Interview with Nicolas Spatola, leader in research on social robotics, AI, and algorithmic bias at the CNRS Laboratory of Social and Cognitive Psychology in University of Clermont Auvergne.
In its draft report on AI, the European Parliament underlines that the development of AI will bring substantial changes in the work environment: do you think that this, in itself, represents a potential challenge for democracy?
Nicolas Spatola: I am convinced that AI will challenge democracy for two reasons. First, as mentioned in the resolution, there is a consensus around the need of having ‘guiding ethical framework based on (…) existing ethical practices and codes’. However, what is ethics? If we start to rely on AI, do we want it to promote well-being? Equality? Profits? Ethics is a concept that is culturally and socially defined, so it seems unlikely that we will reach a consensus on that topic. Second, there is a huge blind spot on AI bias. Several experiments have shown that AI could reproduce human cognitive bias such as sexism (e.g., GloVe), racism (e.g., Northpoint AI) and even become psychopathic (e.g., Norman). These issues are well studied in socio-cognitive sciences while this research domain is often forgotten in reports about AI uses and ethics.
In your works, you speak in favor of the development of a strategy of pedagogy about digital tools, and especially about artificial intelligence tools: why is such an effort necessary? What are your suggestions on how to build such a strategy?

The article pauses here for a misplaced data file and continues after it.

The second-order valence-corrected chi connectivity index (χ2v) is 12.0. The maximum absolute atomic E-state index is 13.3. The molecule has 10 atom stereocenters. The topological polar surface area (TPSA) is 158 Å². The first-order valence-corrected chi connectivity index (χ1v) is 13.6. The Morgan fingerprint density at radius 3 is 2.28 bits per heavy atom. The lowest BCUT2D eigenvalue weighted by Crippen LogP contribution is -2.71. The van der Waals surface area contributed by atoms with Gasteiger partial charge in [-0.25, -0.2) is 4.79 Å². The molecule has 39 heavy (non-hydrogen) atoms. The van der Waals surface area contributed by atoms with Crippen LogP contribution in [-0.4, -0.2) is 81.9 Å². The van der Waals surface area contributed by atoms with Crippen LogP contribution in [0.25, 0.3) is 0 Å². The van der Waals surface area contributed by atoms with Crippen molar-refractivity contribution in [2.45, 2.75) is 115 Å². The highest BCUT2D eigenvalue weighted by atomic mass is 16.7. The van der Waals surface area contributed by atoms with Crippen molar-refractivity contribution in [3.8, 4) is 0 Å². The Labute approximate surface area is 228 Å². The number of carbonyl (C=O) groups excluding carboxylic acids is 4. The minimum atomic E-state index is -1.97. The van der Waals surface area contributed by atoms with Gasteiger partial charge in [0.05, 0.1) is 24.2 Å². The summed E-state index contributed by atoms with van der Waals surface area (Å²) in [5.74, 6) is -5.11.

Nicolas Spatola: I don’t believe in the conceptualisation of AI being something that society can accept or reject. Imagine that all cellphones stop working right now, or the internet, or transport? How would you react? Could you maintain your life as it was? Obviously not. We evolve through technology that changes our behaviours, and these new behaviours create new technologies. Now, for positive coevolution, there is a need for mutual benefits between society and technology. A mutual profit only worked through a mutual understanding of both sides. Adaptation of citizens implies action by political leaders. I can accept that some people being left behind in this technological revolution. Technology may reduce inequality, but it can also increase it. The necessary changes to education must start from a very early age and must be guided by a political will.
Do you think that if citizens were more knowledgeable about AI then this would help developers to deliver AI tools that were more in line with the core values of democracy? How could this work, also in relation to tackling bias? (Especially on bias)
Nicolas Spatola: On one hand, people who should take part in the development of ethics, morality, and the protection of democratic values in AI should not be people who build AI. The reason is simple; they cannot be objective (e.g. for economic interests). However, they should be available as experts to answer questions of ethics experts who work on that topic. On the other hand, it is necessary, and I want to insist on that, that researchers from all scientific fields take part in the development of ethics and morality. One cannot understand social impacts without sociologists, one cannot understand cognitive bias without cognitive psychologists, and one cannot understand the economic impacts without economists. To say that seems obvious but often forgotten in committees.